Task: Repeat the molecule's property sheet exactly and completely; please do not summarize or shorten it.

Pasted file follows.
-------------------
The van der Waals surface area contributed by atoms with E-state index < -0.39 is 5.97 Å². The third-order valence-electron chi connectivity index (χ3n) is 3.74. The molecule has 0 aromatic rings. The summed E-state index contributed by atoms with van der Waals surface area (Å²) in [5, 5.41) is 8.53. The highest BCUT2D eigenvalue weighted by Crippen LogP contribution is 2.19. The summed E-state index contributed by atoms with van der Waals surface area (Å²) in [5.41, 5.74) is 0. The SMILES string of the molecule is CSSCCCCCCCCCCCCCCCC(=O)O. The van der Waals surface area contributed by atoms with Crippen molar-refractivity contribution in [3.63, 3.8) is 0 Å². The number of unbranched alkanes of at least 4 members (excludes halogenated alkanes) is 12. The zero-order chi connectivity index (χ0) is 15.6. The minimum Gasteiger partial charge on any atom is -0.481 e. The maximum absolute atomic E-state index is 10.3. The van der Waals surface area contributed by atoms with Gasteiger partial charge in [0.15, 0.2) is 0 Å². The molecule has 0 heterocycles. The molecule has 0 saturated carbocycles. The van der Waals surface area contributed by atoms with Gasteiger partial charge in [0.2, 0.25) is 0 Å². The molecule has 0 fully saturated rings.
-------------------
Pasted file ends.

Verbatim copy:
The van der Waals surface area contributed by atoms with E-state index < -0.39 is 5.97 Å². The third-order valence-electron chi connectivity index (χ3n) is 3.74. The molecule has 0 aromatic rings. The summed E-state index contributed by atoms with van der Waals surface area (Å²) in [5, 5.41) is 8.53. The highest BCUT2D eigenvalue weighted by Crippen LogP contribution is 2.19. The summed E-state index contributed by atoms with van der Waals surface area (Å²) in [5.41, 5.74) is 0. The SMILES string of the molecule is CSSCCCCCCCCCCCCCCCC(=O)O. The van der Waals surface area contributed by atoms with Crippen molar-refractivity contribution in [3.63, 3.8) is 0 Å². The number of unbranched alkanes of at least 4 members (excludes halogenated alkanes) is 12. The zero-order chi connectivity index (χ0) is 15.6. The minimum Gasteiger partial charge on any atom is -0.481 e. The maximum absolute atomic E-state index is 10.3. The van der Waals surface area contributed by atoms with Gasteiger partial charge in [0.15, 0.2) is 0 Å². The molecule has 0 heterocycles. The molecule has 0 saturated carbocycles. The van der Waals surface area contributed by atoms with Gasteiger partial charge in [0.2, 0.25) is 0 Å². The molecule has 0 fully saturated rings.